Examining the Relation between Self-Knowledge and Self-Control during a Computerized Task: A Replication and Extension
AdvisorHayes, Linda J.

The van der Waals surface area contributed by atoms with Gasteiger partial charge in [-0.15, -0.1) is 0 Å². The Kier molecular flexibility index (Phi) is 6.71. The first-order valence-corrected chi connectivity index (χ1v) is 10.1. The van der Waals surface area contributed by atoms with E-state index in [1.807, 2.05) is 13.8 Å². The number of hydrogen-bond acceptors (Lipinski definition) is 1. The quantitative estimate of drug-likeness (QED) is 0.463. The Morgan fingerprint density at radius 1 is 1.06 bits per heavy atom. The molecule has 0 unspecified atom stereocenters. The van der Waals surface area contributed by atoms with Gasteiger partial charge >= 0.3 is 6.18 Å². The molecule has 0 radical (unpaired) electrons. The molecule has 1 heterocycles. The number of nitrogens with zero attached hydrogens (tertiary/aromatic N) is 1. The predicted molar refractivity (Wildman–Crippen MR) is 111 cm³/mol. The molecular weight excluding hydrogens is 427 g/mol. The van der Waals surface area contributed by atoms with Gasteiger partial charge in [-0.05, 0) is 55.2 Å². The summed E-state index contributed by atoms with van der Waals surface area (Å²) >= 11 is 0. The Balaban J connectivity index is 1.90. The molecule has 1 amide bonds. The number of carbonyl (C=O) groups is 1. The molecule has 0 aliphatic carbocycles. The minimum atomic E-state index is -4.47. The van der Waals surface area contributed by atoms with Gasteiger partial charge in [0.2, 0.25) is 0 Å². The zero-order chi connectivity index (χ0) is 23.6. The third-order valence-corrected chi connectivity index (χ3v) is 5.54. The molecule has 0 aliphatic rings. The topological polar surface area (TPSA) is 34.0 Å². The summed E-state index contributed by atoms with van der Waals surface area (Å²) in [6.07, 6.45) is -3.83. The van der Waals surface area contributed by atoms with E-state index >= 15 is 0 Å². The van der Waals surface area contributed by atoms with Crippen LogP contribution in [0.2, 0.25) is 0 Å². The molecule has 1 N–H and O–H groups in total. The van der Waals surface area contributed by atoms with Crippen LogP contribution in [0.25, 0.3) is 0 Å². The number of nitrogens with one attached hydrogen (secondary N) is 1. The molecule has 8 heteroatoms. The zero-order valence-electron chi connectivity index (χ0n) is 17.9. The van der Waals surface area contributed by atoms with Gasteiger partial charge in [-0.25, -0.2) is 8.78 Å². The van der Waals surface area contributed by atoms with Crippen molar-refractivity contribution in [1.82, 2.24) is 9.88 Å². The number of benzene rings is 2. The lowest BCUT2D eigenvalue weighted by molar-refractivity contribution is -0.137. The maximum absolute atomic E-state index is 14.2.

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Self-knowledge (i.e., describing one’s own behavior) can be taught through delivering feedback about one’s behavior. Despite B. F. Skinner discussing it in About Behaviorism (1974), the influence of feedback on increasing self-knowledge has not been widely researched, especially with respect to the extent that it can alter repertoires of self-control (i.e., choosing a reward that is commensurate with one’s own perception of their performance on a given task). The purpose of this study was to replicate and extend previous research by Dersch (2001) by examining relations between self-knowledge and self-control during a computerized task. Nineteen undergraduate students completed a series of sudoku puzzles and received monetary rewards based on (1) self-evaluations of their own sudoku performance, (2) computerized evaluations of their performance, (3) both evaluations, or (4) free selection. Within-subject and between-group analyses of self-evaluations and computerized evaluations on sudoku performance and free rewards selected suggest conditions under which self-control—selecting monetary rewards that correspond to actual sudoku performance—is likely to develop. Limitations concerning immediate acquisition of self-control and its lack of development are discussed, and future modifications to address those limitations are proposed.